Imagine your desk in seventh grade math class – dug into with pen tips – the initials of the object of a thirteen-year-old’s crush, names of favorite bands, pentagrams and love hearts. Now imagine your desk cut to pieces, shaped and carved into the silhouette of a soft stealth bomber or otherworldly death mask. There is a cord attached to this object – is it to be swung or to be hung around your neck? What is its function? A weapon? An amulet? A souvenir of your 7th grade math class? Not quite sure what it is or where it came from? Good. That’s the whole point. De Beijer is interested in this conjured vision – your conjured vision. “My works are all about alienating the ordinary. I adjust shapes and forms in a way that they can’t be placed with certainty in any known realm. Ideally I want the viewer to wonder about what it is he or she is looking at, instead of clarifying it for them. On the other hand almost all of the works seem to resemble something recognizable. I transform the ordinary and common into the unknown and symbolic.”And transform them he does. The objects are rootless – like strange artifacts whose material and use cannot be determined – yet one cannot help but be reminded of something. De Beijer leads you somewhere, but that somewhere is up to you. The work is evocative – but of what?
De Beijer’s work is not intrinsically inspired by anything specific, but driven by mystical and romantic urges. “I find myself wanting to create stories and seeing symbolism in a wide range of (contemporary) events and objects. I build a sort of conspiracy theory around things that I feel have a tendency for this. It is maybe a bit like writing a visual sci-fi movie script, using my strictly personal view.”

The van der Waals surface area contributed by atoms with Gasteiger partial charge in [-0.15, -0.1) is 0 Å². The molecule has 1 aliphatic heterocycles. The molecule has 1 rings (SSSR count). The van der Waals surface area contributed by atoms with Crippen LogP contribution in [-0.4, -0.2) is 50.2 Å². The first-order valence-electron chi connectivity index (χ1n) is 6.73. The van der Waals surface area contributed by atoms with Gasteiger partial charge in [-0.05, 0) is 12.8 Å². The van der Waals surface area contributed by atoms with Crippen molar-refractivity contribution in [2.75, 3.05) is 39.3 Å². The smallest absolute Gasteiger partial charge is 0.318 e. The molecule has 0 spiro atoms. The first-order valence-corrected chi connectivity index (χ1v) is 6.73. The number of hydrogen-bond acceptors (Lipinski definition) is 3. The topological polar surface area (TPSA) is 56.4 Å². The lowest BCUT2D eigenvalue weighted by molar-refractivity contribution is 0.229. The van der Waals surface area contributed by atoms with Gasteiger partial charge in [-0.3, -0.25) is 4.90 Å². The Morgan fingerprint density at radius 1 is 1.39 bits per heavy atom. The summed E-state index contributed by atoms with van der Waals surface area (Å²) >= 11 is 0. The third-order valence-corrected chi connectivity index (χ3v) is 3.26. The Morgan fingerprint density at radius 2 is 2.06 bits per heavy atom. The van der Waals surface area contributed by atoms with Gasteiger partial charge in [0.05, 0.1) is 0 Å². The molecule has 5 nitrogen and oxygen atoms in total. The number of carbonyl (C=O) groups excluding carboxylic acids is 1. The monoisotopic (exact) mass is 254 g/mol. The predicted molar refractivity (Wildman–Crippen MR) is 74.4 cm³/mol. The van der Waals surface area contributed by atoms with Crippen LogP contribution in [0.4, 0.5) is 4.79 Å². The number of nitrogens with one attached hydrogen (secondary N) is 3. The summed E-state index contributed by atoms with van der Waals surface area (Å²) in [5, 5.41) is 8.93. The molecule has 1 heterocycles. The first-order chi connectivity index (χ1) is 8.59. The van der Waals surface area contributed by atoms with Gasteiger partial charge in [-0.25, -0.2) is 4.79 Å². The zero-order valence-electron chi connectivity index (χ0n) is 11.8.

Boris’s romantic vision is not one of baroque finery or Victorian lace, but the new romance of the post industrial age – one that looks back with nostalgia at our own histories, our own childhoods and the cultural products of modernity.
The classical understanding of jewelry, especially that which has historical significance as ritual object, is of the utmost importance to Boris’s approach. However to challenge its historical counterpart, wearability is secondary to his projected concept and its perceived outcome.
“I try to give my works the same kind of feeling, as if they are really meant for ritual use, or designed to be worn by a priest from a another galaxy in the far future… I find it hard to imagine that someone would wear my jewelry on a daily basis. I think I am sometimes trying more to imitate and depict jewelry than to really make it functional and wearable.”
And to some extent the work does read as a caricature of itself. Although the work is crafted to a very high standard and not impossible to wear, there is a clumsy ingenuousness about it. In the same way Atari video game graphics circa 1982 are clumsy relative to the cinematic quality of Gears of War,a hot new game all the kids ( and some adults) are playing. The works are pixilated reproductions of “real” ritual objects. Softened by the low resolution, they are intentionally vague, giving off an air of sinister humor or ridiculousness. This may sound disparaging but by the titles given to the works we know that this is Boris’s intent.
“I wanted to give the works light names which would leave space open for a personal interpretation, yet direct a little to what the piece could have been meant for. And with light names I mean a bit humorous, although I imagine the pieces to be mostly of quite an evil origin.”
And if your desk in seventh grade math class was anything like mine – it was unquestionably from evil.
Boris de Beijer has recently graduated from the Gerrit Rietveld Academie, Amsterdam.
His work may be seen at Gallery RA.
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Kerianne Quick is an American materialsmith and craft writer currently living in Amsterdam, The Netherlands